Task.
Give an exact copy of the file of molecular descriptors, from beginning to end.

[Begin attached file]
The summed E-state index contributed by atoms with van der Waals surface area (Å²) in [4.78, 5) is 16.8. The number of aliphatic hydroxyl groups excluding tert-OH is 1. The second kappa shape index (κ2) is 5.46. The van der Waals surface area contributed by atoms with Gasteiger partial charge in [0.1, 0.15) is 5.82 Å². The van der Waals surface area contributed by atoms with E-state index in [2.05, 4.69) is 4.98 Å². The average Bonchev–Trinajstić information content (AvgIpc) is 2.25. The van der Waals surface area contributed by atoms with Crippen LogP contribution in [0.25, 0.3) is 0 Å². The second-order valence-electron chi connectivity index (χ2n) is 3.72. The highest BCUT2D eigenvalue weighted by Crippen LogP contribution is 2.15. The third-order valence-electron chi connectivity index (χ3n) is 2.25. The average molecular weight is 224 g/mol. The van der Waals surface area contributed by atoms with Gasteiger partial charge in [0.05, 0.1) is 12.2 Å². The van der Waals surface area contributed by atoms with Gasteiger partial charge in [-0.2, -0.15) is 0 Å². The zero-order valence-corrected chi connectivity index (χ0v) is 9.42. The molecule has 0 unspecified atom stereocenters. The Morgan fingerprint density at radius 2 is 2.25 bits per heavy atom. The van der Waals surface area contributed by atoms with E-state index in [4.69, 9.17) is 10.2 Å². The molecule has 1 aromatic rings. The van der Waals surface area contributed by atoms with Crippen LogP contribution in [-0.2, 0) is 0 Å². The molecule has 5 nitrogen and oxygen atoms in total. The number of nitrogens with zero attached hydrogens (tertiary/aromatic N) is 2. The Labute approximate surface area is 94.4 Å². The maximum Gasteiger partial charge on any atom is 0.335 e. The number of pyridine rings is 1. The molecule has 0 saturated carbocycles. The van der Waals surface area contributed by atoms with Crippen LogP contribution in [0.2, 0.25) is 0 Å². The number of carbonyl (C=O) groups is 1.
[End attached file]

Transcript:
The summed E-state index contributed by atoms with van der Waals surface area (Å²) in [4.78, 5) is 16.8. The number of aliphatic hydroxyl groups excluding tert-OH is 1. The second kappa shape index (κ2) is 5.46. The van der Waals surface area contributed by atoms with Gasteiger partial charge in [0.1, 0.15) is 5.82 Å². The van der Waals surface area contributed by atoms with E-state index in [2.05, 4.69) is 4.98 Å². The average Bonchev–Trinajstić information content (AvgIpc) is 2.25. The van der Waals surface area contributed by atoms with Crippen LogP contribution in [0.25, 0.3) is 0 Å². The second-order valence-electron chi connectivity index (χ2n) is 3.72. The highest BCUT2D eigenvalue weighted by Crippen LogP contribution is 2.15. The third-order valence-electron chi connectivity index (χ3n) is 2.25. The average molecular weight is 224 g/mol. The van der Waals surface area contributed by atoms with Gasteiger partial charge in [0.05, 0.1) is 12.2 Å². The van der Waals surface area contributed by atoms with Gasteiger partial charge in [-0.2, -0.15) is 0 Å². The zero-order valence-corrected chi connectivity index (χ0v) is 9.42. The molecule has 0 unspecified atom stereocenters. The Morgan fingerprint density at radius 2 is 2.25 bits per heavy atom. The van der Waals surface area contributed by atoms with E-state index in [4.69, 9.17) is 10.2 Å². The molecule has 1 aromatic rings. The van der Waals surface area contributed by atoms with Crippen LogP contribution in [-0.2, 0) is 0 Å². The molecule has 5 nitrogen and oxygen atoms in total. The number of nitrogens with zero attached hydrogens (tertiary/aromatic N) is 2. The Labute approximate surface area is 94.4 Å². The maximum Gasteiger partial charge on any atom is 0.335 e. The number of pyridine rings is 1. The molecule has 0 saturated carbocycles. The van der Waals surface area contributed by atoms with Crippen LogP contribution in [0.2, 0.25) is 0 Å². The number of carbonyl (C=O) groups is 1.